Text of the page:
Situation My website DrivingTests101.com allows people to study for state-specific, written driving tests across 12 countries (majority English-speaking countries), and we make money thru ads (free for users). A user only cares about a test for their state (or where in the world they are moving to). My server is based in the US and I am getting penalized for this in the UK and Australia. Questions 1. Do you recommend I use sub-directories (by country) or sub-domains? 2 (a). If sub-directories, how can I make Google believe I have a different IP address for each country? Can I continue to use Driving-Tests101.com/[Country Name], or does it have to be the specific de, fr, etc? 2 (b). If sub-domains, what happens to all of the link juice that originally was sent to .com? Is it all lost or split evenly for ca.driving-tests.com, fr.drivingtests.com, etc? 3. How do I avoid getting penalized for similar content on the country-specific sub-domain or sub-directory landing pages? Many thanks, Brian PS - we only get 5k UV/month, a couple competitors have 500k UV/month and we cover multiple countries/more content, so I know there is a LOT of improvement we can make for SEO
I have been working in SEO for over 10 years and have built search agencies from the ground up. I've also worked with some big brands on International SEO like Active.com, as well as many US based chains like Extended Stay Hotels.
I suggest sub-directories as they are MUCH easier to manage and promote via SEO.
You can't have specific local IPs with sub-directories, but you can with sub-domains. But that's not hyper critical, there are WAY more important factors. Plus, you can geo-target in Google Webmaster Tools. Your current structure for sub-directories is perfect: http://drivingtests101.com/Canada/Ontario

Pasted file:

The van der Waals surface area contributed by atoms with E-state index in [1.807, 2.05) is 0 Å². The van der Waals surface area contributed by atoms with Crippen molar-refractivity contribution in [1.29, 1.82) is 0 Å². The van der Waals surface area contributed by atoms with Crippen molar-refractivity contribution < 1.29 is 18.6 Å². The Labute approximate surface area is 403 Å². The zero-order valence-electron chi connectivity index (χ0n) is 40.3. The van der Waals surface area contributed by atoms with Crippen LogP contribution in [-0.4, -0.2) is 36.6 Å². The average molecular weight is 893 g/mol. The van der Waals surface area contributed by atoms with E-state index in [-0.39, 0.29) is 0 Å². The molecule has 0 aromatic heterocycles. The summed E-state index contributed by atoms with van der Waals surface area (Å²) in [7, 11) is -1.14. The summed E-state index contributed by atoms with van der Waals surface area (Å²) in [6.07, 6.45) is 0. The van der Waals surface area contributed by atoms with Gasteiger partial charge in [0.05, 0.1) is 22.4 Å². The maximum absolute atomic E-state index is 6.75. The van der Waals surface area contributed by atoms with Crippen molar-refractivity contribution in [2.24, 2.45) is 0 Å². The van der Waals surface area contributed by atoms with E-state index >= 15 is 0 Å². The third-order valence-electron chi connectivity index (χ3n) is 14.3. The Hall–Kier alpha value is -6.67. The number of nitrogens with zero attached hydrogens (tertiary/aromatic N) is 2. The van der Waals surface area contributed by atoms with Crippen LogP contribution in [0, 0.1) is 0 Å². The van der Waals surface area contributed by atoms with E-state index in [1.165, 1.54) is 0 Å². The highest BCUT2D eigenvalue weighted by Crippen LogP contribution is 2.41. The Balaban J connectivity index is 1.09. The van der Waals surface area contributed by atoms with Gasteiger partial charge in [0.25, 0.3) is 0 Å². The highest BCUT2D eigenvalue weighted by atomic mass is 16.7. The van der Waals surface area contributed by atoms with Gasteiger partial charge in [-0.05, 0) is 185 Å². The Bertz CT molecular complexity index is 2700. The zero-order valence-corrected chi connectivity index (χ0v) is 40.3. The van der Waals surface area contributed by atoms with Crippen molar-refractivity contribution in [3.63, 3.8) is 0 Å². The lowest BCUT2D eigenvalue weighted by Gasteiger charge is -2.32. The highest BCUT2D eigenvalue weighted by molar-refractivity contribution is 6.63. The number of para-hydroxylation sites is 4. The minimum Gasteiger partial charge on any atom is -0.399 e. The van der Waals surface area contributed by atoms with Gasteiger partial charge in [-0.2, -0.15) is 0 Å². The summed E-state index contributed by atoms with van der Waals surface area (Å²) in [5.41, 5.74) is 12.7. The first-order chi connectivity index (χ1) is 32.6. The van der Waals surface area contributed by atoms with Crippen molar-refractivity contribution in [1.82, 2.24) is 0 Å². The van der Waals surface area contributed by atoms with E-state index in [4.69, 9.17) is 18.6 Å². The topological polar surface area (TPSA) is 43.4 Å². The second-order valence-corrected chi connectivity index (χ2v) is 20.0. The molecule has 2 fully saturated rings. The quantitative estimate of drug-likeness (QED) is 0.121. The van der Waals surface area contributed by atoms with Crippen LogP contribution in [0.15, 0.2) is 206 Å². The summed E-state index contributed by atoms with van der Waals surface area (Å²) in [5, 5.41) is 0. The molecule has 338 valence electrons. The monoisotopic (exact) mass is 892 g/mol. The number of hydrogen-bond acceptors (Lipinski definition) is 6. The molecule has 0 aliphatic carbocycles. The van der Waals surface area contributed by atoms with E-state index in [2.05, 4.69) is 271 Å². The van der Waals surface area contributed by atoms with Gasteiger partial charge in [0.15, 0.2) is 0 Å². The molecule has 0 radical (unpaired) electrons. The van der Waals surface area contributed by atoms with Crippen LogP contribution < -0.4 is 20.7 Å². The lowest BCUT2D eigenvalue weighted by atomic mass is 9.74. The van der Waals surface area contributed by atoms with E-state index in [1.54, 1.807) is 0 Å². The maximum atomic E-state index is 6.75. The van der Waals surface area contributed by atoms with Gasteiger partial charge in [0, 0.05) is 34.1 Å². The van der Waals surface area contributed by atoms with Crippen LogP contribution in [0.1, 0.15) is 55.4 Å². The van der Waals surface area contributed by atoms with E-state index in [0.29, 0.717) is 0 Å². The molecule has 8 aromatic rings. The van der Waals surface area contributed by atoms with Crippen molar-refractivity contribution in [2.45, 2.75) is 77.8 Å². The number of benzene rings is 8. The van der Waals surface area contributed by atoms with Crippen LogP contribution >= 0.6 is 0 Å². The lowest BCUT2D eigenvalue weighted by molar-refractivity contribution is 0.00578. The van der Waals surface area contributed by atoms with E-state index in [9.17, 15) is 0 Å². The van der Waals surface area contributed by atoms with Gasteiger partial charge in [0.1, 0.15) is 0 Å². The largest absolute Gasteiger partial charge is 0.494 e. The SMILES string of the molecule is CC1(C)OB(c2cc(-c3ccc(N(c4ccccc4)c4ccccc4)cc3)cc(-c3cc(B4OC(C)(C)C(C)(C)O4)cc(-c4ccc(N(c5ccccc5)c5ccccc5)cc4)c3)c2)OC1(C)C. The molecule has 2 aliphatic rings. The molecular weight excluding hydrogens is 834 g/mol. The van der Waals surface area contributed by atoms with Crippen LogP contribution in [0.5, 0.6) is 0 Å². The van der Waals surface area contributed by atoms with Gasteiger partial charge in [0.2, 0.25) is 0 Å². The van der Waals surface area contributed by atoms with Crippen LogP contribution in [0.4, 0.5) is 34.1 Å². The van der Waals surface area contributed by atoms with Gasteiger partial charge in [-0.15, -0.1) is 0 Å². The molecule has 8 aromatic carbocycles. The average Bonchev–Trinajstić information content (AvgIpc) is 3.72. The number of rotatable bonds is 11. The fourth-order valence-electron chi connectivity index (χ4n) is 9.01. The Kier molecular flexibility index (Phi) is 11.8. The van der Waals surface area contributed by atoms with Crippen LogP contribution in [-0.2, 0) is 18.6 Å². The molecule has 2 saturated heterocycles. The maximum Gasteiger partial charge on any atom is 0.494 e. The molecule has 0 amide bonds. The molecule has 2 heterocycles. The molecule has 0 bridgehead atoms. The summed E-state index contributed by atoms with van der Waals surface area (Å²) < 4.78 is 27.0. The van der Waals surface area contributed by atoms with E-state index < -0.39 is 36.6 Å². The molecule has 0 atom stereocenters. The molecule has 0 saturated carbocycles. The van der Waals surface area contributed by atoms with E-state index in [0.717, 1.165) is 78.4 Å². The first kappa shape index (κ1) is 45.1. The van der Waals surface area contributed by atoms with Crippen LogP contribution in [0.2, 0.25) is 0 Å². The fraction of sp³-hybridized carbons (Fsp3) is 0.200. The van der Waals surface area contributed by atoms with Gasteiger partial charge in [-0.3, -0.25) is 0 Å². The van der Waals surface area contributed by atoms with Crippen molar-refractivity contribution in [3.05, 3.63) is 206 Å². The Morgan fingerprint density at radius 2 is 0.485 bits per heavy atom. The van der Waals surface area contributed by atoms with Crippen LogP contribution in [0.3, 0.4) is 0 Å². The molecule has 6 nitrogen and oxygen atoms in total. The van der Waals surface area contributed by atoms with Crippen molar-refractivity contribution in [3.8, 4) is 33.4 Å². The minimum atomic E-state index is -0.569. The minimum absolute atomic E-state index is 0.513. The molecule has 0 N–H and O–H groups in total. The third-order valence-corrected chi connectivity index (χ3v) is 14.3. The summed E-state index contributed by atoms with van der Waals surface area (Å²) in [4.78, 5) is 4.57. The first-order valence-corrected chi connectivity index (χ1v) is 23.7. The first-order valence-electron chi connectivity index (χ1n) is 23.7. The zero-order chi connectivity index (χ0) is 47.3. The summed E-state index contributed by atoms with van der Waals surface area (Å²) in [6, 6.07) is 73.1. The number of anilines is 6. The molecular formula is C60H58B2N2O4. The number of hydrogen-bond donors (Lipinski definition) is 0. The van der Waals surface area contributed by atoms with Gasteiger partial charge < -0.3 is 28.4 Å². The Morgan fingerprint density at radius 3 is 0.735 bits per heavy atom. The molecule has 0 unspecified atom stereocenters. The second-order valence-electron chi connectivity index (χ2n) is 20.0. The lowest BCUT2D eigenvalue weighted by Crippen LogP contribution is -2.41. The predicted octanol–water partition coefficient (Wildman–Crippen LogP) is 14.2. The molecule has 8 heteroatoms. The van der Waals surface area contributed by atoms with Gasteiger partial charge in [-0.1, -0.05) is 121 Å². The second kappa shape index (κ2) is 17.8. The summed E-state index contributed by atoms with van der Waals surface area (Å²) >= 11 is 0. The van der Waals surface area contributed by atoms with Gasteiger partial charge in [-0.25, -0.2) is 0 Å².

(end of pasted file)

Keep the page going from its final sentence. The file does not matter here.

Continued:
With subdomains, each will be treated like a brand new site. So you would have to work very hard to get each to gain good authority SEO-wise. Plus managing and hosting lots of subdomains is a ton of work!
In order to not get penalized you need to:
Implement the the "lang" and "hreflang" tags in the HTML of each country directory and all pages within.
Have unique Title tags and descriptions written in each language.
Have unique content for each country and state page. Written in each respective language.
Yes, its a TON of work but hey, you are trying to take over the world! If you are serious about international search traffic then you will do these things and the costs should be balanced out with the extra traffic you'll get. If you can make the root domain super authoritative then it will boost ALL of the internal pages. This is also key to ranking well for international search.
I'm open to a follow up call to elaborate on any of my responses or to answer other questions.
Answered 9 years ago
There's no way to answer this effectively via a message. If you want to talk about this and get solid info, let me know. As you already know, we are ranked for some of the most competitive terms in the world... So we know our stuff.
SEO is a VERY dangerous field to "get it wrong" in... Because a Google slap is not something you ever fully recover from... Don't risk that.